Pursuant to the Fair Labor Standards Act (“FLSA”), police officers, firefighters and paramedics are entitled to overtime. Significantly, there are specific rules under the FLSA that apply to police officers, firefighters and paramedics. Traditionally, employees covered by the FLSA are entitled to overtime pay for the hours they work over 40 in a workweek (7 days). However, under the FLSA, public-sector (government) employers can establish special “7(k) work periods” which changes the traditional 40-hour “threshold” that a police officer, firefighter or paramedic must work before earning overtime pay.
Under 29 USC §207(k), a public-sector employer may choose a 7(k) work period, ranging from 7 days to 28 days. Depending on the period chosen, the FLSA specifically prescribes a certain number of hours that police officers, firefighters or paramedics must work before they beginning earning overtime. See 29 CFR 553.230. For example, if a 7 day period is chosen, police officers must work at least 43 hours in 7 days before they can beginning earning overtime. Firefighters and paramedics on the other hand would have to work at least 53 hours in 7 days before they begin earning overtime. Separately, if a 28 day period is chosen, police officers would be required to work at least 171 hours within 28 days before they begin to earn overtime (i.e., roughly 6.11 hours per day) while firefighters and paramedics would be required to work at least 212 hours in 28 days (i.e., roughly 7.57 hours per day).
In addition to altering the work period which in turn triggers the overtime threshold, the FLSA also separately defines what can be considered “compensable time” for police officers, firefighters and paramedics. “Compensable time” affects whether such employees have met the threshold at which they will start earning overtime pay. The regulations define “compensable time” for police officers, firefighters and paramedics to include:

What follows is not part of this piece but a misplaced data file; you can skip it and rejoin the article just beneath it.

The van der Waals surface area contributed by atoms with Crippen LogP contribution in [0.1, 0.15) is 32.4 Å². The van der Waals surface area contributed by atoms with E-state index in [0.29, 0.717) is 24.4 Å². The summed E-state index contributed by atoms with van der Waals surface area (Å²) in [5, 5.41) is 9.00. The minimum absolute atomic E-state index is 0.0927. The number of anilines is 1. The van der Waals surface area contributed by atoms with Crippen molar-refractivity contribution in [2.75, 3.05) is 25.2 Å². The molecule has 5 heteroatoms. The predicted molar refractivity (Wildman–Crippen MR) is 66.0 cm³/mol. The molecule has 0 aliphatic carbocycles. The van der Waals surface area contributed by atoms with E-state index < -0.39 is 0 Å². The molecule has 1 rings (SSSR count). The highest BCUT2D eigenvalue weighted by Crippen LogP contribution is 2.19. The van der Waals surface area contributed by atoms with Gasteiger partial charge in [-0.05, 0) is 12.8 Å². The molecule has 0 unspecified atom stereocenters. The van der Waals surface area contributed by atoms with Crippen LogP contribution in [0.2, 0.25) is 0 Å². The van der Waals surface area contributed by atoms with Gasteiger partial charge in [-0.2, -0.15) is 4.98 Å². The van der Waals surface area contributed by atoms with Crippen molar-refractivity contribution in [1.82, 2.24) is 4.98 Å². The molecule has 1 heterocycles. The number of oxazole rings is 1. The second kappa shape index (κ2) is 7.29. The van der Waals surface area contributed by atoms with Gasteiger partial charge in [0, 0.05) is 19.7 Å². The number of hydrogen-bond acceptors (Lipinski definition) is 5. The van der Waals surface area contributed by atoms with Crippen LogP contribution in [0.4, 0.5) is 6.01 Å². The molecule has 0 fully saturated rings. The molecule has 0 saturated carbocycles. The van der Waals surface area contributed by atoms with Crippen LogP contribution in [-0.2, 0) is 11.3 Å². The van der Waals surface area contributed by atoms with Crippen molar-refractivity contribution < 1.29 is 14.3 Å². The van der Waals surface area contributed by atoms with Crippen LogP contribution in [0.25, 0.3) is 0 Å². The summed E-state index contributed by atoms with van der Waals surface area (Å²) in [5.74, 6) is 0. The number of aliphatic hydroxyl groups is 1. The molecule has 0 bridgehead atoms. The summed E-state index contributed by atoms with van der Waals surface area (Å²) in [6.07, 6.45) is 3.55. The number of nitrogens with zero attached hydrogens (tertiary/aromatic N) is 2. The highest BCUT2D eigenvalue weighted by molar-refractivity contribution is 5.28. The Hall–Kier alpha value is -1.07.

all of the time during which an employee is on duty on the employer’s premises or at a prescribed workplace, as well as all other time during which the employee is suffered or permitted to work for the employer. Such time includes all pre-shift and post-shift activities which are an integral part of the employee’s principal activity or which are closely related to the performance of the principal activity, such as attending roll call, writing up and completing tickets or reports, and washing and re-racking fire hoses.
29 CFR 553.221. For example, under this regulation, even time spent taking care of a K-9 unit at an officer’s home has been considered by some courts to be compensable time under this definition as the care is closely related to the performance of the officer’s principal activity. See Hellmers v. Town of Vestal, 969 F. Supp. 837, 842 (N.D.N.Y. 1997) (“Time spent grooming, bathing, exercising, cleaning, and training the police dog is ‘required by the employer and is pursued necessarily and primarily for the benefit of’ the employer, and is thus ‘work’ under the FLSA.”). Such may not be the case for a non-public sector employee.
If you are employed as a police officer, firefighter or paramedic, it is often difficult to determine whether you have been fully compensated for all hours worked. The overtime laws applicable to your profession just are not the same “40 hour threshold” as they are for other employees. Thus, if you think you are not being fully compensated for all hours worked, you should consult with an attorney to review your particular situation. The law prescribes certain time limits to assert your claim for unpaid wages. Therefore, do not hesitate to contact an attorney if you believe your overtime rights have been violated, so that you do not waive your right to collect the wages you already have earned and to which you are entitled.